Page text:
But being beautiful, it turns out, is a near-impossible task. It keeps getting harder and harder. Everybody knows that it entails being slim – and every year the ideal gets slimmer and slimmer. In 1960 the average model weighed 10 per cent less than the average woman. Now she weighs 25 per cent less. Soon she will weigh 30 per cent less. But she doesn’t have the breasts of a skinny woman – nor, as Susie Orbach has recently pointed out, the bottom. To achieve the ideal is vanishingly impossible.

And it’s getting worse. Orbach believes that we are exposed, on a weekly basis, to several thousand images that have been digitally manipulated. And this, in turn, makes more women opt for cosmetic surgery – which, of course, moves the goalposts even farther away.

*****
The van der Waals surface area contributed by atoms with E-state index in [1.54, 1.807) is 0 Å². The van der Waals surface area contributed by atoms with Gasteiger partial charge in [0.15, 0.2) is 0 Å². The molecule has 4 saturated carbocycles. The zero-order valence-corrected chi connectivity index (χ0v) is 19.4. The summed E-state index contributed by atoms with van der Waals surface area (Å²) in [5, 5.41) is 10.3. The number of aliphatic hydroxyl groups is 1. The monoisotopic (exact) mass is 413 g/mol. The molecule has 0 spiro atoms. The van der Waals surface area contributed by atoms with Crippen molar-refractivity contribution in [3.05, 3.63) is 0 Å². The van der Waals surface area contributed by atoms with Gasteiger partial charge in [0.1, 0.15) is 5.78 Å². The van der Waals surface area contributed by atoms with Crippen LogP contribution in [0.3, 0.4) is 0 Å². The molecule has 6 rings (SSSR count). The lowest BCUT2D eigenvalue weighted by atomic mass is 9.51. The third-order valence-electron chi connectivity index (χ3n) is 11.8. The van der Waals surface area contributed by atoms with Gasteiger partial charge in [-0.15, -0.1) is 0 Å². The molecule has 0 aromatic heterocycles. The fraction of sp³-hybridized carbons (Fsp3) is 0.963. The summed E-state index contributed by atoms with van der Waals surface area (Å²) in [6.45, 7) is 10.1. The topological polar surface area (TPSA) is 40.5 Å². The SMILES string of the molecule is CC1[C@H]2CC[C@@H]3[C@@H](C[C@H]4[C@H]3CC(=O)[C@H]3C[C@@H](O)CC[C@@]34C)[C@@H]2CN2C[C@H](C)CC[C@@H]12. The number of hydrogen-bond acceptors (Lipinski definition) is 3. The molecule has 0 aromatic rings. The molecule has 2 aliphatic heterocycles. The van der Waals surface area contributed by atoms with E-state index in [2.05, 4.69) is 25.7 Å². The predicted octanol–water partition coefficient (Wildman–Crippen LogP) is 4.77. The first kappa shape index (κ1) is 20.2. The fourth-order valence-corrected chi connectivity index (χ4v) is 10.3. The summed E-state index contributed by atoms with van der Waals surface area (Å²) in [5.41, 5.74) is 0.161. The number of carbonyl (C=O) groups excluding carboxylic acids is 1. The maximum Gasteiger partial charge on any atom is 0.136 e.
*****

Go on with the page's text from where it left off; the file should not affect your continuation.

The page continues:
When lots of people have surgery to make themselves look more beautiful this has the effect of making everybody else feel less beautiful. And this is happening on a global scale – in 2007 people spent £9 billion on cosmetic surgery; the vast majority of them, of course, were women.

So: men are told they should aspire to fitness and strength, and women are told they should aspire to something more nebulous. But that still does not explain, in terms a man could understand, why the female message is so much more powerful and disturbing.

It doesn’t explain why a tenth of women are anorexic, why a growing number are bulimic, why almost half of women, at any given time, are on a diet. It doesn’t quite explain the meltdowns. And it doesn’t explain why women want to be so skinny. Why they think they are fat, when they are not. It doesn’t explain why, when a woman’s body is perfectly attractive, she often thinks it isn’t, and can’t be persuaded otherwise.